The Impact and Influence of Tax Incentives on Health and Retirement Benefits
August 28, 2012
Workers routinely rank their employment-based health coverage as the most important benefit they receive, followed by a retirement plan—but the tax preferences that support them are drawing increased scrutiny.
To examine the implications for private-sector health and retirement benefits, as well the costs and consequences and what the numbers are, the nonprofit, nonpartisan Employee Benefit Research Institute (EBRI) recently held a day-long policy forum in Washington, DC. Titled “’After’ Math: The Impact and Influence of Incentives on Benefit Policy,” this was EBRI’s 70th biannual forum on benefits issues. It drew about 100 experts, benefits professionals, and policy makers to provide their perspectives and predictions.
As a new EBRI report about the forum notes, the reach and impact of these benefits is immense. Employment-based health benefits are the most common form of health insurance in the United States, covering almost 59 percent of all nonelderly Americans in 2010 and about 69 percent of working adults. Assets in employment-based defined benefit (pension) and defined contribution (401(k)-type) plans account for more than a third of all retirement assets held in the United States, and a significant percentage of assets held today in individual retirement accounts (IRAs) originated as a rollover account from an employer-sponsored program. Workers routinely rank their employment-based health coverage as the most important benefit they receive, followed by a retirement plan.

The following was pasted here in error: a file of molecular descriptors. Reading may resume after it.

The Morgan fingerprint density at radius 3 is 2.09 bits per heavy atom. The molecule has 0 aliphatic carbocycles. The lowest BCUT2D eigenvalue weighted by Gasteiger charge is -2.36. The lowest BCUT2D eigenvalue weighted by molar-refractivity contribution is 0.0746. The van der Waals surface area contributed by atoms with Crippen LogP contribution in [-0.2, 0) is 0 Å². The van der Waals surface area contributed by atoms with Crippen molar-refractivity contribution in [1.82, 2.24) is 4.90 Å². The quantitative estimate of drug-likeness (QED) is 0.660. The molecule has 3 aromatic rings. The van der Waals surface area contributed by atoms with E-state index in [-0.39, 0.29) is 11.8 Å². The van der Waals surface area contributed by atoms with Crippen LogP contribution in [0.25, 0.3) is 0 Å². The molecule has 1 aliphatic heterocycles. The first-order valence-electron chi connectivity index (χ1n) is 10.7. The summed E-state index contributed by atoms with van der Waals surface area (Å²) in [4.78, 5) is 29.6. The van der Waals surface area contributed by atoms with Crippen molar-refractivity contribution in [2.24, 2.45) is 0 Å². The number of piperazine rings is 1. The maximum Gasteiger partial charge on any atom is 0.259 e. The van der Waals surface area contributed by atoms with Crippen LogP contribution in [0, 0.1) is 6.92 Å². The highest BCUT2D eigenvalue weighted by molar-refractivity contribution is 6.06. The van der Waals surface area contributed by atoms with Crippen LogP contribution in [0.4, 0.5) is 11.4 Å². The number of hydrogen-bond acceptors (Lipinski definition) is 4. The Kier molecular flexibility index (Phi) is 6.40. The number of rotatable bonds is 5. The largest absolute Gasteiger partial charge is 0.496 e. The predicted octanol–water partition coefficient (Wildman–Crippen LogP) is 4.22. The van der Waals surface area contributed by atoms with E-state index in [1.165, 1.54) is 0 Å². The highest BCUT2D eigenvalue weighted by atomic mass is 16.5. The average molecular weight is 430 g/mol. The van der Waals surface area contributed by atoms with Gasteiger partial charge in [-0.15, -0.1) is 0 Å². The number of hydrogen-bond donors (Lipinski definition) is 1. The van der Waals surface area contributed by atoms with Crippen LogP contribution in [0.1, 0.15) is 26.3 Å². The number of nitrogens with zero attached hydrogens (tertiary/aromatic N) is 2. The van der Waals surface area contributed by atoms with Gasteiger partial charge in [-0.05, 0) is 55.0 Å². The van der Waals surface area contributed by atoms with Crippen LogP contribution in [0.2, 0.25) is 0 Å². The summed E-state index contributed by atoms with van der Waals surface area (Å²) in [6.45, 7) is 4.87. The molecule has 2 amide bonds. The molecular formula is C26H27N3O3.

Since private-sector health benefits alone rank as the largest single “tax expenditure” in the federal budget, various proposals have been made to either reduce or even phase out the cost of that program to the government. Both for employers that sponsor these benefits—and the workers who receive them—the implications are enormous, the EBRI report points out.
“When you look at some of the recent proposals for reform, benefit plan tax incentives are an area of total and complete volatility, and neither employers nor workers can have any certainty of what lies ahead,” said Dallas Salisbury, president and CEO of EBRI.